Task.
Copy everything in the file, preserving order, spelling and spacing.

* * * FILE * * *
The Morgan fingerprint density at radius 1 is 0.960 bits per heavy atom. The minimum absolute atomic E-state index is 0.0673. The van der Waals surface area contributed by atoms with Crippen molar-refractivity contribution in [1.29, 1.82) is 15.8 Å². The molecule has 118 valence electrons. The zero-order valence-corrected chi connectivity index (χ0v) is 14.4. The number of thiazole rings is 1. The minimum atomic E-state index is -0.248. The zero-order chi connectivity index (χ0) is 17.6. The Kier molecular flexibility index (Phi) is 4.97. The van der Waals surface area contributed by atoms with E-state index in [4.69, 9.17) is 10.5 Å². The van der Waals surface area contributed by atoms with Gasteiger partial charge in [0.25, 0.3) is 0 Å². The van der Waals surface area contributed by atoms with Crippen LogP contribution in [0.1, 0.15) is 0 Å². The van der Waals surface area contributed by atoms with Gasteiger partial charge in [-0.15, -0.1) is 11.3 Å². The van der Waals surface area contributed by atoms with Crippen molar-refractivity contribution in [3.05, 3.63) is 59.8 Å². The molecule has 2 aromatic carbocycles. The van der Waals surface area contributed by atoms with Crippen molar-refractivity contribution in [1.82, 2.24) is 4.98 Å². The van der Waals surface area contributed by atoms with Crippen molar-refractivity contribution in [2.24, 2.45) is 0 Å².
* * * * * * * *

The Morgan fingerprint density at radius 1 is 0.960 bits per heavy atom. The minimum absolute atomic E-state index is 0.0673. The van der Waals surface area contributed by atoms with Crippen molar-refractivity contribution in [1.29, 1.82) is 15.8 Å². The molecule has 118 valence electrons. The zero-order valence-corrected chi connectivity index (χ0v) is 14.4. The number of thiazole rings is 1. The minimum atomic E-state index is -0.248. The zero-order chi connectivity index (χ0) is 17.6. The Kier molecular flexibility index (Phi) is 4.97. The van der Waals surface area contributed by atoms with E-state index in [4.69, 9.17) is 10.5 Å². The van der Waals surface area contributed by atoms with Gasteiger partial charge in [0.25, 0.3) is 0 Å². The van der Waals surface area contributed by atoms with Crippen LogP contribution in [0.1, 0.15) is 0 Å². The van der Waals surface area contributed by atoms with Gasteiger partial charge in [-0.15, -0.1) is 11.3 Å². The van der Waals surface area contributed by atoms with Crippen molar-refractivity contribution in [3.05, 3.63) is 59.8 Å². The molecule has 2 aromatic carbocycles. The van der Waals surface area contributed by atoms with Crippen molar-refractivity contribution in [1.82, 2.24) is 4.98 Å². The van der Waals surface area contributed by atoms with Crippen molar-refractivity contribution in [2.24, 2.45) is 0 Å².